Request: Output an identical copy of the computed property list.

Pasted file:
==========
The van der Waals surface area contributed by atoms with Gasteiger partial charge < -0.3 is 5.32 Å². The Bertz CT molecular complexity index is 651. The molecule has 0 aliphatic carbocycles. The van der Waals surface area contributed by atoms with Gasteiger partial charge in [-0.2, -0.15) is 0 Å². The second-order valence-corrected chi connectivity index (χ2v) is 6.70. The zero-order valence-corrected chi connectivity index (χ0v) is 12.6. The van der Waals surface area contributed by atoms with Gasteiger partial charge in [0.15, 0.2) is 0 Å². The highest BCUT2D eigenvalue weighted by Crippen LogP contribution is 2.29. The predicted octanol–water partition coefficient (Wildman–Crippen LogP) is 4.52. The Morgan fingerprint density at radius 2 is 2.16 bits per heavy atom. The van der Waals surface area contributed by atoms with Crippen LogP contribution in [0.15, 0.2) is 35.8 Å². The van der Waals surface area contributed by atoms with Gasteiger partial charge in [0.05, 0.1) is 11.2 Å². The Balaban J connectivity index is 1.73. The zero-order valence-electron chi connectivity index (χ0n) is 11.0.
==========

The van der Waals surface area contributed by atoms with Gasteiger partial charge < -0.3 is 5.32 Å². The Bertz CT molecular complexity index is 651. The molecule has 0 aliphatic carbocycles. The van der Waals surface area contributed by atoms with Gasteiger partial charge in [-0.2, -0.15) is 0 Å². The second-order valence-corrected chi connectivity index (χ2v) is 6.70. The zero-order valence-corrected chi connectivity index (χ0v) is 12.6. The van der Waals surface area contributed by atoms with Gasteiger partial charge in [0.15, 0.2) is 0 Å². The highest BCUT2D eigenvalue weighted by Crippen LogP contribution is 2.29. The predicted octanol–water partition coefficient (Wildman–Crippen LogP) is 4.52. The Morgan fingerprint density at radius 2 is 2.16 bits per heavy atom. The van der Waals surface area contributed by atoms with Crippen LogP contribution in [0.15, 0.2) is 35.8 Å². The van der Waals surface area contributed by atoms with Gasteiger partial charge in [0.05, 0.1) is 11.2 Å². The Balaban J connectivity index is 1.73. The zero-order valence-electron chi connectivity index (χ0n) is 11.0.